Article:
By John Gruber
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Good time for an update and reminder about the members-only XML feeds here at Daring Fireball.
My MySQL server was offline this morning from about 7 - 10 am ET. (It was a silly mistake on my part, and should be fixed now.)
During this time, anyone with a Daring Fireball membership who tried to access their password-protected feeds received an error that their username and password weren’t valid. This was simply a side effect of the database not being available, and was not related to the current membership campaign. My apologies for the interruption and for any confusion.
Speaking of memberships, sign-ups were also not working properly during this window. If you tried to sign up or renew your membership this morning, and it doesn’t seem to have worked, stand by for another hour or so. I’ll create and update those memberships manually after posting this article.
The members-only feed system at Daring Fireball has proven to be a very popular feature — last I checked, somewhere around 80-85 percent of active members are subscribed to at least one of these feeds.
But it’s also proven to be a source of confusion for readers new to Daring Fireball, who are accustomed to sites where everything appears in the “free” RSS feed. (“When I look at your web site, I see a bunch of new links, but your RSS feed hasn’t updated in days.”) So, to answer this recurring FAQ, here’s how the feeds work:
The main feed, which is freely available to anyone who wishes to subscribe, contains the headlines and brief excerpts of each full article that I write. It does not contain any of the links from my Linked List.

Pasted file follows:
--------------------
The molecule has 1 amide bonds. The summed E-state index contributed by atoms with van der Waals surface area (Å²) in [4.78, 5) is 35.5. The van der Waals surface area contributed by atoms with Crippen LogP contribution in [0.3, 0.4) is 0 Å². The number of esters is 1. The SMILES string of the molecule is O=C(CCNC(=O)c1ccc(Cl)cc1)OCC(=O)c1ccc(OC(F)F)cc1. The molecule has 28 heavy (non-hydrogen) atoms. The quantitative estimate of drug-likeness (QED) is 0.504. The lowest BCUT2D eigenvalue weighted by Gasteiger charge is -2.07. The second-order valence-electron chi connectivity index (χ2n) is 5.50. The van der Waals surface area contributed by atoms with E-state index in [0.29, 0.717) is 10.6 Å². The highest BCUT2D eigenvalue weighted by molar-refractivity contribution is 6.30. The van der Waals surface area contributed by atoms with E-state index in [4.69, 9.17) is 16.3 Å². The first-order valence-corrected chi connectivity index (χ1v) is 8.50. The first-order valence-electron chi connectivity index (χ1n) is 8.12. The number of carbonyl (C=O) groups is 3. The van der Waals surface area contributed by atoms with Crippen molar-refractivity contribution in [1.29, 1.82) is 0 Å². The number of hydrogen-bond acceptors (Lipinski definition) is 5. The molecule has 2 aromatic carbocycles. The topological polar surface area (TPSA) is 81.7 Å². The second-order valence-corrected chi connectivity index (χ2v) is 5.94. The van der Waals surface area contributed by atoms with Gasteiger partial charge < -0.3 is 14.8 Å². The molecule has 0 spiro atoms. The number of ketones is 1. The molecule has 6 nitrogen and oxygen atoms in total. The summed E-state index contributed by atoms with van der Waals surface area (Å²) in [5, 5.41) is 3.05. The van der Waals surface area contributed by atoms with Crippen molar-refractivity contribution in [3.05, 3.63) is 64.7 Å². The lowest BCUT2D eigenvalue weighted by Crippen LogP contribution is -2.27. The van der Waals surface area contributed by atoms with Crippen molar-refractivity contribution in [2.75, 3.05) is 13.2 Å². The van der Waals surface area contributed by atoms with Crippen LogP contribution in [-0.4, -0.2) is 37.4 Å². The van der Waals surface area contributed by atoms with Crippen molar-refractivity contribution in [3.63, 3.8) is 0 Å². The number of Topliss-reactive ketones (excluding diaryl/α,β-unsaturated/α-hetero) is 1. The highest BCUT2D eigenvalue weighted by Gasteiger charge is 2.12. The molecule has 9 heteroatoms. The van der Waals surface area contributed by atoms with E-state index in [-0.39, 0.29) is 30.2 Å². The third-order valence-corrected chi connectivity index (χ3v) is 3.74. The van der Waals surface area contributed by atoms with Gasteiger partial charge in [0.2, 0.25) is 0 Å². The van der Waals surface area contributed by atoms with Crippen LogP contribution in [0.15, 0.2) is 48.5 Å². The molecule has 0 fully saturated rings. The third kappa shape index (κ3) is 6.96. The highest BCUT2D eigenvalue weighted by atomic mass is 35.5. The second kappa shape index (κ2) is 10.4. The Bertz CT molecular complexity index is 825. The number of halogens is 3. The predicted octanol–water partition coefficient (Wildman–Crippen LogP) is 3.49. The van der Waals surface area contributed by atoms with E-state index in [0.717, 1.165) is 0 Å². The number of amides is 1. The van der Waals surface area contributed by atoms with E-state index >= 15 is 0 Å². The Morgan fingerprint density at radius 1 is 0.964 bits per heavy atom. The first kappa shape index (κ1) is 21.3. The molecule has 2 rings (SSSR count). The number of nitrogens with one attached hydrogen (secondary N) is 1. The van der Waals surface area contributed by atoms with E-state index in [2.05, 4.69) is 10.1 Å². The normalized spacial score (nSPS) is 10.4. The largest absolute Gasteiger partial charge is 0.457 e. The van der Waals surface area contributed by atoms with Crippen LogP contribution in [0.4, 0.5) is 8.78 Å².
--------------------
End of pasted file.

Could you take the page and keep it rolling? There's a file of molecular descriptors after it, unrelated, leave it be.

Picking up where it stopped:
Daring Fireball members each receive a unique “key” which they can use as a password (using their email address as the username) to access additional feeds. One contains the entire content of each full article; one contains each item posted to the Linked List; and, my personal favorite, a “combination” feed that contains the Linked List items and the full content of each article. The combination feed more or less contains everything posted to the front page of Daring Fireball.
More information, including the URLs for each of these feeds, is available on my Feeds page.
If you’re already a member and have forgotten or lost your key(s), you can have them sent to you via email using this form.
The biggest downside to these password-authenticated feeds is that they do not work with Google Reader. Google Reader does not support HTTP authentication; if there were some way to work around this, I would, but it’s up to Google.
Back in 2004, rather than using HTTP authentication, the feeds worked by using the secret member key as part of the URL. Each member would subscribe to a feed that looked like
http://daringfireball.net/feeds/rss/*secret_key_here*. The advantage to this scheme is that it worked with web-based feed readers that don’t support true authentication. (You would never want to do this with a feed that contained genuinely private or sensitive information, but it was just fine for Daring Fireball, where all the content is freely available for everyone on the web site.)
The problem with this scheme is that many web-based feed readers default to making the feed URLs you’re subscribed to public. There were more non-members accessing these feeds via “found” URLs than there were members, so I switched to using real authentication.
Lastly, a word of warning. A few weeks before a membership is due to expire, the members-only feeds are configured to insert a personalized message into the feeds themselves with a brief reminder about the pending expiration.
I think this is pretty clever, if I do say so — and far less intrusive than sending reminders via email. However, a few readers have emailed to say that the notices gave them quite a jolt: when they checked their feed reader and saw a new item in their Daring Fireball feed entitled “[Reminder for Your Name Here]: Daring Fireball membership expires on April 20”, they briefly think that I’ve posted an article to Daring Fireball with their name in the title, reminding them to renew.
My apologies for any skipped heartbeats.